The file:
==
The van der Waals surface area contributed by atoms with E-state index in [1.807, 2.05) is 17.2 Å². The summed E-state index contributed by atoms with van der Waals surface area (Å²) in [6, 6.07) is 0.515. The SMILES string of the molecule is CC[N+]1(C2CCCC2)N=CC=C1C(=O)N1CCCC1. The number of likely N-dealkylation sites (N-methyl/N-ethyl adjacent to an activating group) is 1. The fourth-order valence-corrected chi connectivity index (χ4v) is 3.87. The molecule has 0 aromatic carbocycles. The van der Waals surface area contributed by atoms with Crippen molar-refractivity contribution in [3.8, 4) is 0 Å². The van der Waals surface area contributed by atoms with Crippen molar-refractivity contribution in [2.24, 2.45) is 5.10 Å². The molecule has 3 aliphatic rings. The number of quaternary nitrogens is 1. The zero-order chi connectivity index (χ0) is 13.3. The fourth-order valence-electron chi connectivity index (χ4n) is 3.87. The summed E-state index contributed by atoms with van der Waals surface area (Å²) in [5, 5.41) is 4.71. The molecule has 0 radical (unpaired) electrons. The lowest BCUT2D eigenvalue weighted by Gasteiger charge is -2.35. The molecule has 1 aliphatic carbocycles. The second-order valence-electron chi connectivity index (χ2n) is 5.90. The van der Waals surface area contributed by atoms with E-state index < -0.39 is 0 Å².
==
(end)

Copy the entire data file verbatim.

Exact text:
The van der Waals surface area contributed by atoms with E-state index in [1.807, 2.05) is 17.2 Å². The summed E-state index contributed by atoms with van der Waals surface area (Å²) in [6, 6.07) is 0.515. The SMILES string of the molecule is CC[N+]1(C2CCCC2)N=CC=C1C(=O)N1CCCC1. The number of likely N-dealkylation sites (N-methyl/N-ethyl adjacent to an activating group) is 1. The fourth-order valence-corrected chi connectivity index (χ4v) is 3.87. The molecule has 0 aromatic carbocycles. The van der Waals surface area contributed by atoms with Crippen molar-refractivity contribution in [3.8, 4) is 0 Å². The van der Waals surface area contributed by atoms with Crippen molar-refractivity contribution in [2.24, 2.45) is 5.10 Å². The molecule has 3 aliphatic rings. The number of quaternary nitrogens is 1. The zero-order chi connectivity index (χ0) is 13.3. The fourth-order valence-electron chi connectivity index (χ4n) is 3.87. The summed E-state index contributed by atoms with van der Waals surface area (Å²) in [5, 5.41) is 4.71. The molecule has 0 radical (unpaired) electrons. The lowest BCUT2D eigenvalue weighted by Gasteiger charge is -2.35. The molecule has 1 aliphatic carbocycles. The second-order valence-electron chi connectivity index (χ2n) is 5.90. The van der Waals surface area contributed by atoms with E-state index < -0.39 is 0 Å².